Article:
And more than all these, And less than all these, This last, Strange, faint coition yell Of the male tortoise at extremity, Tiny from under the very edge of the farthest far-off horizon of life.
The cross, The wheel on which our silence first is broken, Sex, which breaks up our integrity, our single inviolability, our deep silence, Tearing a cry from us.
Sex, which breaks us into voice, sets us calling across the deeps, calling, calling for the complement, Singing, and calling, and singing again, being answered, having found.
Torn, to become whole again, after long seeking for what is lost, The same cry from the tortoise as from Christ, the Osiris-cry of abandonment, That which is whole, torn asunder, That which is in part, finding its whole again throughout the universe.
Written by William Blake | Create an image from this poem

The Song of Los

 AFRICA 

I will sing you a song of Los.
the Eternal Prophet: He sung it to four harps at the tables of Eternity.
In heart-formed Africa.
Urizen faded! Ariston shudderd! And thus the Song began Adam stood in the garden of Eden: And Noah on the mountains of Ararat; They saw Urizen give his Laws to the Nations By the hands of the children of Los.
Adam shudderd! Noah faded! black grew the sunny African When Rintrah gave Abstract Philosophy to Brama in the East: (Night spoke to the Cloud! Lo these Human form'd spirits in smiling hipocrisy.
War Against one another; so let them War on; slaves to the eternal Elements) Noah shrunk, beneath the waters; Abram fled in fires from Chaldea; Moses beheld upon Mount Sinai forms of dark delusion: To Trismegistus.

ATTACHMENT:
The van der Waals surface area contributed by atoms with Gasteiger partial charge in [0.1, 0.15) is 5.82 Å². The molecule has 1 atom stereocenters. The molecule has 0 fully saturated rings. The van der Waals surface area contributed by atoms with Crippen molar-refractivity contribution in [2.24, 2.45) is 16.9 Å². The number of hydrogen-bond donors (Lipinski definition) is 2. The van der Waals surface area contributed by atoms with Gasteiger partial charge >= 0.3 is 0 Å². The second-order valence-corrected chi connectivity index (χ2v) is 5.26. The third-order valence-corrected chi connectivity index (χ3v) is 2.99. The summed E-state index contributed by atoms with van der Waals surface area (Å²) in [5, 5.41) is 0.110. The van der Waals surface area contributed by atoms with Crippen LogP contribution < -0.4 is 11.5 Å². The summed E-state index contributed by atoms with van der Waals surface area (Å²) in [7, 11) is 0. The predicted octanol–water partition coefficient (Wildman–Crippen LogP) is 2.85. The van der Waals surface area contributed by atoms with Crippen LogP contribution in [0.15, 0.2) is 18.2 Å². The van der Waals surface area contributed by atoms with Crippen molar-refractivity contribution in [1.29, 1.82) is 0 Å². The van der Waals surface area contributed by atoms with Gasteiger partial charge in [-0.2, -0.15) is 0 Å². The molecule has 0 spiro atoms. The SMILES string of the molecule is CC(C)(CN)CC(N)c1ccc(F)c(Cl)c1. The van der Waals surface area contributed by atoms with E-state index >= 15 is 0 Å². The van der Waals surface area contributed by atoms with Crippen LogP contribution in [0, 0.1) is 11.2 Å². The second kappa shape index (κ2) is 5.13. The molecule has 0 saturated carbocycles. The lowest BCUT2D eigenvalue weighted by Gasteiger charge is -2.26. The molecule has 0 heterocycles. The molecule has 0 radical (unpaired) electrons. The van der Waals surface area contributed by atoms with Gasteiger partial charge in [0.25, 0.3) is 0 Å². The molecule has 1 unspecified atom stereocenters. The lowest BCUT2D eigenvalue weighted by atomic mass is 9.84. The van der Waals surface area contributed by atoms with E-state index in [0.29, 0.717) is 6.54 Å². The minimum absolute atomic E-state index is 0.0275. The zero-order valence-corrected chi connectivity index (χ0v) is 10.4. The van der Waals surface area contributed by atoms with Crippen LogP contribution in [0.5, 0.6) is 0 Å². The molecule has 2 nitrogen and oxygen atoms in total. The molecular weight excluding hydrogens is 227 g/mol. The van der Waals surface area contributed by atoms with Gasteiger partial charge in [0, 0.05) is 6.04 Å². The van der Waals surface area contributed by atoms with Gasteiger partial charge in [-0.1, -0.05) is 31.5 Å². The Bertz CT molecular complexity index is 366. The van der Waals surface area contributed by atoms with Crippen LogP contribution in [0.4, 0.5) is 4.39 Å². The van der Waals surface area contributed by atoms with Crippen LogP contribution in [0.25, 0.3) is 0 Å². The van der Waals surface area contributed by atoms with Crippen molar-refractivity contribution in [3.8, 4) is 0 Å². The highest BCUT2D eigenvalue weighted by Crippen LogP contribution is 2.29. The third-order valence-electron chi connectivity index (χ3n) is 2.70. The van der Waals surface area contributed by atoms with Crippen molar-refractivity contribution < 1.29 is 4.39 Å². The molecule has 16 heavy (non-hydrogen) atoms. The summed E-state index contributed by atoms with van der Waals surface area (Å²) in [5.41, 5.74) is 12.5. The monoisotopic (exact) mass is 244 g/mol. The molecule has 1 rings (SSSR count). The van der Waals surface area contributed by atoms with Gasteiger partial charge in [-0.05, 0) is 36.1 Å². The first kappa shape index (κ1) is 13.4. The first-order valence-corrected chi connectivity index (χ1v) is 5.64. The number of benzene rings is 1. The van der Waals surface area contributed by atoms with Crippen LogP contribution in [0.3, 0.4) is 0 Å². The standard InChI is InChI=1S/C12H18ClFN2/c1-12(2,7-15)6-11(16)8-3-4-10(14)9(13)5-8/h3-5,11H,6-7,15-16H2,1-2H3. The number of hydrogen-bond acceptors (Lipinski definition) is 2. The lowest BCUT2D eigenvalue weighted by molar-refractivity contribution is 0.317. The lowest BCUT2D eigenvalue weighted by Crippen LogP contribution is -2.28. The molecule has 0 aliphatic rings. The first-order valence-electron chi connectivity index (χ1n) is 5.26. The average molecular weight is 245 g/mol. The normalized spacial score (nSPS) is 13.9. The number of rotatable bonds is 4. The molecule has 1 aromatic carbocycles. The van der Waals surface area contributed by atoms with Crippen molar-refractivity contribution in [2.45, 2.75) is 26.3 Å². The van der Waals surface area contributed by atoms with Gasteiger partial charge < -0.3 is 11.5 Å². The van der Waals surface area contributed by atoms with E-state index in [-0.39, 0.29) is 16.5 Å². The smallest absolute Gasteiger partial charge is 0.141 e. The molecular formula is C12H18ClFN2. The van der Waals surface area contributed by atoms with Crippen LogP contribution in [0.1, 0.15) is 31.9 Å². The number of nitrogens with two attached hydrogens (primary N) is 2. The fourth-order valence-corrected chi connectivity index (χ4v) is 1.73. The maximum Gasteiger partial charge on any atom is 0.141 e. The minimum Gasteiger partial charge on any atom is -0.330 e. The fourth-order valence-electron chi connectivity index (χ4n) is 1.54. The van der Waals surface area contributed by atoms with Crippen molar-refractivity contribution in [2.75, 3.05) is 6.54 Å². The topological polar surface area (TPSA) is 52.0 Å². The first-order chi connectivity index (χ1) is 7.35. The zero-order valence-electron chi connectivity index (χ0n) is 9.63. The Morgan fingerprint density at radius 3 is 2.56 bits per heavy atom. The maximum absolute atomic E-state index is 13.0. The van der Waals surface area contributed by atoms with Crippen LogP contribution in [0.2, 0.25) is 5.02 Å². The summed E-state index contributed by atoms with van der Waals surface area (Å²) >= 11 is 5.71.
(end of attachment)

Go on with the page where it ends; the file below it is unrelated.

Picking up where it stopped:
Palamabron gave an abstract Law: To Pythagoras Socrates & Plato.
Times rolled on o'er all the sons of Har, time after time Orc on Mount Atlas howld, chain'd down with the Chain of Jealousy Then Oothoon hoverd over Judah & Jerusalem And Jesus heard her voice (a man of sorrows) he recievd A Gospel from wretched Theotormon.
The human race began to wither, for the healthy built Secluded places, fearing the joys of Love And the disease'd only propagated: So Antamon call'd up Leutha from her valleys of delight: And to Mahomet a loose Bible gave.
But in the North, to Odin, Sotha gave a Code of War, Because of Diralada thinking to reclaim his joy.
These were the Churches: Hospitals: Castles: Palaces: Like nets & gins & traps to catch the joys of Eternity And all the rest a desart; Till like a dream Eternity was obliterated & erased.
Since that dread day when Har and Heva fled.
Because their brethren & sisters liv'd in War & Lust; And as they fled they shrunk Into two narrow doleful forms: Creeping in reptile flesh upon The bosom of the ground: And all the vast of Nature shrunk Before their shrunken eyes.
Thus the terrible race of Los & Enitharmon gave Laws & Religions to the sons of Har binding them more And more to Earth: closing and restraining: Till a Philosophy of Five Senses was complete Urizen wept & gave it into the hands of Newton & Locke Clouds roll heavy upon the Alps round Rousseau & Voltaire: And on the mountains of Lebanon round the deceased Gods Of Asia; & on the deserts of Africa round the Fallen Angels The Guardian Prince of Albion burns in his nightly tent ASIA The Kings of Asia heard The howl rise up from Europe! And each ran out from his Web; From his ancient woven Den; For the darkness of Asia was startled At the thick-flaming, thought-creating fires of Orc.
And the Kings of Asia stood And cried in bitterness of soul.
Shall not the King call for Famine from the heath? Nor the Priest, for Pestilence from the fen? To restrain! to dismay! to thin! The inhabitants of mountain and plain; In the day, of full-feeding prosperity; And the night of delicious songs.